Schumer: Proposed Cuts Could Cost Thousands Of New York Families Their Homes
Administrations FY05 budget proposal would slash HUDs Section 8 housing voucher program that provides housing for almost 53,000 families in upstate NY by $1.6 billionSchumer plan: Restore full funding to HUDs Section 8 housing voucher programSchumer: Administrations proposal could cost 1,011 families in the Capital Region their homes; Central New York 859; Rochester/Fin
US Senator Charles E. Schumer today warned that 6,400 upstate families spanning nearly every county could lose their housing under the Administrations proposal to cut funding for the Department of Housing and Urban Developments (HUD) Section 8 housing voucher program by $1.6 billion in FY05. To avert this from happening, Schumer said the program, which provides 53,000 families in upstate New York with vouchers to cover the cost of private rental housing, must be fully funded.
"This unprecedented move by the Administration boggles the mind," said Schumer. "It is hard enough to make ends meet these days with the cost of living creeping higher every day and gas prices through the roof. For the Administration to make housing less affordable to those most in need seems like a mean spirited and needless way to save a few dollars in the face of overwhelming deficits."
The federal government's Section 8 housing program gives vouchers to poor, disabled or elderly tenants through a city or state's housing agency, which the tenant then can redeem them with any private landlord. Tenants pay 30 percent of their income in rent, while the vouchers pay the rest, up to a limit set by the federal government. The program is popular with tenants, landlords, and local governments alike because it provides needed housing assistance but also lets people shop for housing on the private market without the need for new public housing projects.
The Administrations FY05 budget proposal would cut funding for the Section 8 Program called the Flexible Voucher Program (FVP) by $1.6 billion in 2005. Under the proposal these cuts would grow to $4.6 billion by FY2009, a 30 percent reduction in the program over the next 5 years. According to housing experts, the cuts would force housing agencies to either drop families from the program or charge higher rents to voucher holders. To deal with the cuts solely by assisting fewer households, housing agencies would have to shrink the program by more than 250,000 families nationally next year and by about 600,000 families about 30 percent of the entire program in 2009. To deal with the cuts by raising rents instead, agencies would have to charge an average of about $850 more per family in 2005 and about $2,000 more per family in 2009, even though most of these families have incomes well below the poverty line.
Schumer released a report today showing that thousands of families in upstate New York could lose their homes if the cuts go through. Specifically:
" The Administrations proposal could cost 1,011 families in the Capital Region their homes;
" The Administrations proposal could cost 859 families in Central New York their homes;
" The Administrations proposal could cost 967 families in Rochester/Finger Lakes their homes;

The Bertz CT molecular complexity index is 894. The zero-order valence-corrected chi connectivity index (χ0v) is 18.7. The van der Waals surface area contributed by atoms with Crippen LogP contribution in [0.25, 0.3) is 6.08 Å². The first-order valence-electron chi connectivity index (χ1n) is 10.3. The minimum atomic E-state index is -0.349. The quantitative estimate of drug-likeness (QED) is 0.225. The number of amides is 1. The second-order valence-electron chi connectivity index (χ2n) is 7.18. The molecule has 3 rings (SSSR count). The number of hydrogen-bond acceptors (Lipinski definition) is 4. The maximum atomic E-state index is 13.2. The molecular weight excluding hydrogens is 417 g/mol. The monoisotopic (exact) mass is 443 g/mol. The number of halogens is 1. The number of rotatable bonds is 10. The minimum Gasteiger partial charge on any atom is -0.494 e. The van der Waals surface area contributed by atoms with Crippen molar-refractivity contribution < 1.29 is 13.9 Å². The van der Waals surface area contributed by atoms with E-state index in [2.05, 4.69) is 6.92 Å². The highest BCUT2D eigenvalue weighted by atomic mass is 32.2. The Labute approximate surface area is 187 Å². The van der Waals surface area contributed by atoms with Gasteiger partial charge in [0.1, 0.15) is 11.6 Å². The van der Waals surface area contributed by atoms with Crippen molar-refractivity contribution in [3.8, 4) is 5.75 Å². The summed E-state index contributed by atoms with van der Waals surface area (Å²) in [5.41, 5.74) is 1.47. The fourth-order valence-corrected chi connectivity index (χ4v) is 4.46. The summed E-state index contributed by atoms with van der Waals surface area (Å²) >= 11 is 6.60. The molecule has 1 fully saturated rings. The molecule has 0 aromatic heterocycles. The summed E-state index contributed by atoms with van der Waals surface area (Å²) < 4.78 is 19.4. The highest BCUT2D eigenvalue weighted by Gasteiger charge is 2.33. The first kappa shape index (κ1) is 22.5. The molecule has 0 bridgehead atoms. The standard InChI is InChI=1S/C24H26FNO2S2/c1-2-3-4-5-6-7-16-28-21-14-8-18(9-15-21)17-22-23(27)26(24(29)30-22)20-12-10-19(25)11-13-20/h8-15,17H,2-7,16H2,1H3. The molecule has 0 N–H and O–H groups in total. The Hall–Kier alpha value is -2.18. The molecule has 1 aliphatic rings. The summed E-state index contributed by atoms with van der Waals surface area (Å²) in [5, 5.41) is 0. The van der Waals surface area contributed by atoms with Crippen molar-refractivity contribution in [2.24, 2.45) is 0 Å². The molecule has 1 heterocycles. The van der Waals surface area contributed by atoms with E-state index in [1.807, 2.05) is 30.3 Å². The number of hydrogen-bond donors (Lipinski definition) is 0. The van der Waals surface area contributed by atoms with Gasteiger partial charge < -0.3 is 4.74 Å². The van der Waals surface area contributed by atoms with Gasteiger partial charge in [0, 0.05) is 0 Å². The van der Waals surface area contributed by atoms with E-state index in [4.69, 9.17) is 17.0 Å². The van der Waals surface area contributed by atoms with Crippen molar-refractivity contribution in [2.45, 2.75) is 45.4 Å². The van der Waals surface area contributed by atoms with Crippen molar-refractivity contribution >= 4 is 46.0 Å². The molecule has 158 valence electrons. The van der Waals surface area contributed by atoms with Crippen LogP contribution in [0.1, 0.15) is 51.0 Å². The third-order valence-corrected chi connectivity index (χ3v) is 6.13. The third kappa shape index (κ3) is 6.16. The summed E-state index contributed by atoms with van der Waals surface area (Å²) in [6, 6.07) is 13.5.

" The Administrations proposal could cost 1,579 families in the Hudson Valley their homes;
" The Administrations proposal could cost 201 families in the North Country their homes;
" The Administrations proposal could cost 228 families in the Southern Tier their homes;
" The Administrations proposal could cost 1,546 families in Western New York their homes.
To avert the proposed cuts that could wreak a devastating effect on New Yorkers throughout the state, Schumer today wrote to HUD Secretary Alphonso Johnson and the ranking members of the Senate Appropriations Committee, Senators Christopher Bond and Barbara Mikulski, urging them to restore the program's full funding levels. "The Section 8 program is fundamental to the survival of many lowincome families in this country. The potential shortfall threatens the Section 8 program itself by effectively forcing public housing authorities to fund less vouchers currently in use, including enhanced vouchers and by ruining landlords' confidence in the program," Schumer wrote. "Stated simply, cutting this program could literally mean cutting the homes of thousands of New Yorkers. I implore you to restore the full funding."
In addition to the proposed cuts, a recent HUD proposal calls for only reimbursing participants in their highlysuccessful Section 8 voucher program for the costs of rents last year, even though Congress gave HUD enough money to keep up with rent increases. Last month, Schumer, in conjunction with Senator Edward Kennedy, introduced legislation to amend the FY 2004 VA, HUD Appropriations Act so that Section 8 vouchers are funded based on a housing agencys actual per unit costs. This move would restore the method HUD used to calculate and renew vouchers prior to the new HUD proposal.
Last year, HUD tried to turn Section 8 into a block grant program for state governments using a complicated formula to determine aid instead of basing it purely on the number of needy people. Schumer, who is a Ranking Democrat on the Senate Banking, Housing, and Urban Affairs Committee, helped lead the successful fight to block this move.
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